Over the stable door: Day of false starts has happy ending at the last

AP McCoy at the opening of Jack Berry House.
AP McCoy at the opening of Jack Berry House.
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I WAS disappointed to miss the official opening ceremony of The Jack Berry House in Malton on Tuesday.

Jack had invited me along with the chance to meet Princess Anne who I have the upmost admiration for. I fancied trying out the swimming pool and getting a bit of physio whilst I was there but sadly a clash with Ascot bloodstock sales meant I was heading south.

Jack has brought something momentous to our small Yorkshire market town for which we are all incredibly grateful.

Last week, alongside preparing for my owner’s morning, which is today, I had three horses running at Wetherby. My jockey Dougie Costello was riding one at Worcester before heading to Wetherby’s evening meeting for four rides. His agent explained he would have enough time to get there in time for my runners. It wasn’t until I double checked the timings after declarations I realised Dougie had two hours to get there. Without the use of a helicopter he wasn’t going to make it. Quickly I booked another jockey to be on standby to ride, when Dougie didn’t arrive we were organised.

As my new jockey mounted, Mr Costello was 25 miles away but confident he would be arrive to ride my fancied runner Jesus in the next.

Twenty minutes later Jesus was striding round the pre-parade ring on his toes. I got a call, Dougie was stuck in traffic. He was six miles away and wouldn’t make it. I ran to the weighing room to locate a light jockey (he was carrying 10st). No one could do the weight. There was no option but to pull him out.

It seemed my day wasn’t going well. It had started badly, someone hit my wing mirror and drove off and then a work rider rang in sick. Dougie’s day was no better. His mount at Worcester had finished last and when he finally arrived at Wetherby his next ride had fallen. When we met in the paddock for the last race and my final runner neither of us were optimistic. He was riding Craigdancer.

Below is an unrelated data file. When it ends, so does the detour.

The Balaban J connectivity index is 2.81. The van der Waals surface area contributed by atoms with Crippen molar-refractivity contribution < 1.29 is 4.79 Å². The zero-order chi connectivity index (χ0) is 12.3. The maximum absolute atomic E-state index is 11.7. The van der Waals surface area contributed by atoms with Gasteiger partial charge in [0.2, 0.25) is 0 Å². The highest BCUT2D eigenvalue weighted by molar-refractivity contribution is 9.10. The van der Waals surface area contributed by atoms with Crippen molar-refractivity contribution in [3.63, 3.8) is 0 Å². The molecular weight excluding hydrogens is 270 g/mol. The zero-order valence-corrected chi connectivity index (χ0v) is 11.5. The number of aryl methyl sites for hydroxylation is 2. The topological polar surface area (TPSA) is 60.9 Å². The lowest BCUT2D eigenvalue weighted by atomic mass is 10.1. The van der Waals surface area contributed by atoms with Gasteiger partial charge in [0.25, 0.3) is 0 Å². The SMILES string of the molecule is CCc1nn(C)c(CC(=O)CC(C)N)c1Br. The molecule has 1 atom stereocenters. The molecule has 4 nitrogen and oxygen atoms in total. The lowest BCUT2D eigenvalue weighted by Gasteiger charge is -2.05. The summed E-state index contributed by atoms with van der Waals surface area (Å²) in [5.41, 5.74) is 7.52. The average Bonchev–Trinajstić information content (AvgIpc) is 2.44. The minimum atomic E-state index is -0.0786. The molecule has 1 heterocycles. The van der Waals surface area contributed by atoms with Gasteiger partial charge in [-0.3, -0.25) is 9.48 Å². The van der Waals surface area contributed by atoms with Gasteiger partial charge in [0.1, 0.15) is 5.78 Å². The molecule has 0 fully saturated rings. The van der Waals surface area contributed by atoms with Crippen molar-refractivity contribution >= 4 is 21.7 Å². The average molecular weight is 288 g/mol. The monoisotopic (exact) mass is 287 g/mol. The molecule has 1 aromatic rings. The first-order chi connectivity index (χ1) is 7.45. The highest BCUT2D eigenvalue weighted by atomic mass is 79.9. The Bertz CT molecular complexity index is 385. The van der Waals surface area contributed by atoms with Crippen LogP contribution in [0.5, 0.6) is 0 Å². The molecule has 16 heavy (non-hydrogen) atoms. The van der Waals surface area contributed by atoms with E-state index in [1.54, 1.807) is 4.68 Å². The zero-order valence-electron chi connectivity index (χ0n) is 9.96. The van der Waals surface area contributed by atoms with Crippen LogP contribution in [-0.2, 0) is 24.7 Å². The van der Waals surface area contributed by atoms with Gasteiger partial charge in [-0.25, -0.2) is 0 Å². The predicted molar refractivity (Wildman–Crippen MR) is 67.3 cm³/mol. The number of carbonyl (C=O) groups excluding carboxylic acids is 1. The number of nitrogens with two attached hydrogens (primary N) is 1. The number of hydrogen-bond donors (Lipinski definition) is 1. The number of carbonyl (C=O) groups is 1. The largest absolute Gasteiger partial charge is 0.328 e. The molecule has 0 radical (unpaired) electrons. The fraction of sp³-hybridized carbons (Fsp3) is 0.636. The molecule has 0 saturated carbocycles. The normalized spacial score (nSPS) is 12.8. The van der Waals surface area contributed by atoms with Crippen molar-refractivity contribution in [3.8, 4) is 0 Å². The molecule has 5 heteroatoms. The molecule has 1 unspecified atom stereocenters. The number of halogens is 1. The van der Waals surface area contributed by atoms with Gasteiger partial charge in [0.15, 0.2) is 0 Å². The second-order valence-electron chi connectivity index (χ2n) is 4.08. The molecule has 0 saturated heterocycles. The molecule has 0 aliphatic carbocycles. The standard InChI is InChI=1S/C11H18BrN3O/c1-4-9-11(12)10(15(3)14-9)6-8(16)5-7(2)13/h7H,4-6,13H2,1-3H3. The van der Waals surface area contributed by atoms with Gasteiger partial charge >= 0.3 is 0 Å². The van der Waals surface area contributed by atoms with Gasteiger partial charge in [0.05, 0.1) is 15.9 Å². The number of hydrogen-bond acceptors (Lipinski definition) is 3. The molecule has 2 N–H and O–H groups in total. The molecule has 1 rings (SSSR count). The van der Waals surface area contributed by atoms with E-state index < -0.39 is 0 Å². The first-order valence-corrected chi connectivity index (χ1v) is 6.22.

Dancer is something of a juvenile delinquent, since arriving from Ireland last summer he has behaved like a hyperactive child which I had put down to age. A winter older and he was still acting the fool. It hasn’t helped him perform to his best, wasting energy and finishing nearer last than first. In an effort to channel the boundless enthusiasm I’d fitted him with a hood to run in. I hoped blocking out noise may help.

I legged up our slightly bruised jockey and wished him luck, we were 25-1 so he needed it. The owners had invested in a new set of bright American flag colours, they stood out a mile. For the first circuit we watched the red, white and blue colours trundle round the back, it seemed the hood had done such a good job Dancer was falling asleep.

But as 15 runners turned the bend towards home it was with disbelief we noticed the stars and stripes confidently weaving their way through the field. Our encouragement grew in volume and as Dancer jumped the last in second place just two lengths behind the leader, we jumped up and down so hard we broke the wooden seat we’d been sat on. Dougie had ridden a blinder. It was unbelievable. The last time I had a winner at Wetherby I was riding it, but this felt just as good.